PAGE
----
U.S. v. Scott, supra.  
In analyzing the arguments for both sides, the judge noted, first, that the prosecution argued that the FBI consent to search form Scott signed
exempted the data obtained from his desktop computer and server from the proffer agreement's assurance that `[n]o statements made or other information provided by Michael Scott’ would be used directly against him. This contention rests on the rote acknowledgment in the preprinted consent form that the signee is `giv[ing] permission for this search [ ] freely and voluntarily [ ] and not as the result of threats or promises of any kind.’ Because of Scott's abjuration of any “promise,” the government argues that the subsequently executed consent form trumps the guarantees of the proffer agreement.
U.S. v. Scott, supra.  
The judge then explained that proffer agreements are construed under
contract-law principles and, as in the case of an ordinary contract, the language of the agreement defines the rights and obligations of the parties. . . . Where that language is subject to conflicting interpretations, it is the intent of the parties in forming the agreement that controls. . . . There is . . . a significant caveat -- `[u]nlike the normal commercial contract, it is due process that requires that the government adhere to the terms of any immunity agreement it makes.’ Affiliated FM Ins. Co. v. Constitution Reinsurance Corp., 416 Mass. 839 (Massachusetts Supreme Court 1994) (quoting U.S. v. Pelletier, 898 F.2d 297 (U.S.Court of Appeals for the 2d Circuit 1990)). . . .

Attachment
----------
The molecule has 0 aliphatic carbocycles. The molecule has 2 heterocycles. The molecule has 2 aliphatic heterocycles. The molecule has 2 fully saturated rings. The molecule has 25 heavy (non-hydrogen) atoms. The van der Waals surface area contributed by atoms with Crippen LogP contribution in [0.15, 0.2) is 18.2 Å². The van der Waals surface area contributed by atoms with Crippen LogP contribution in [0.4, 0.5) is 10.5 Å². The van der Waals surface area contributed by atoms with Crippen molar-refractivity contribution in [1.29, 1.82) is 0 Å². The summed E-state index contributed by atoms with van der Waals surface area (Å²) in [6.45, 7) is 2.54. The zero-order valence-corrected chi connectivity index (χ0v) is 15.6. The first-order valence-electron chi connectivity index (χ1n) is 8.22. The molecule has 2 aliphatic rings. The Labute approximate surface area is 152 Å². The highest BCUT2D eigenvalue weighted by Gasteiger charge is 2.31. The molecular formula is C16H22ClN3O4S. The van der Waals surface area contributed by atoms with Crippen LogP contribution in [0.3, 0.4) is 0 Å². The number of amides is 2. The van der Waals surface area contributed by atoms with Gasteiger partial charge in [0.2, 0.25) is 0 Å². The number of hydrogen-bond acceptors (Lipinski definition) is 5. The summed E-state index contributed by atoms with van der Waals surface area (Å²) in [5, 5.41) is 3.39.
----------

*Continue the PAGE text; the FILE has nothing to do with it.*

As a result, a court's regard for a defendant's bargained-for protections is `glossed with a concern that the defendant's consent to appear at a proffer session should not become a lever that can be used to uproot his right to fundamental fairness under the Due Process Clause.’ Affiliated FM Ins. Co. v. Constitution Reinsurance Corp., supra. Moreover, given its overwhelming bargaining advantage, any ambiguity in the agreement is construed against the government. Affiliated FM Ins. Co. v. Constitution Reinsurance Corp., supra.
U.S. v. Scott, supra.  
The judge then found that in this case, the prosecutors
far from squaring the corners, lopped them off at their edges. The May 15, 2009 meeting at which the government imaged Scott's computers was the eighth of eighteen serial proffer sessions in which Scott participated. The government does not dispute that it never explained to Scott's attorney, nor did it warn Scott before he signed it, that the consent-to-search form was intended to operate as a waiver or modification of the proffer agreement.

It strains credulity to believe the government's position that the proffer agreement was amended by the consent-to-search form is anything but a creative after-the-fact invention. Nor would it be reasonable to suppose that Scott, who at the time did not have counsel present, would have understood that he was giving up the protections of the government's immunity offer.

This is doubly so when considered in the light of Scott's (and his lawyer's) participation in ten subsequent proffer sessions. As Scott's new counsel concisely puts it, `[n]othing in the proffer agreement suggests that [ ] Scott's bargained-for safeguards would stand or fall depending on the manner in which he provided information to the government, much less that they could be utterly lost if he signed the wrong form.’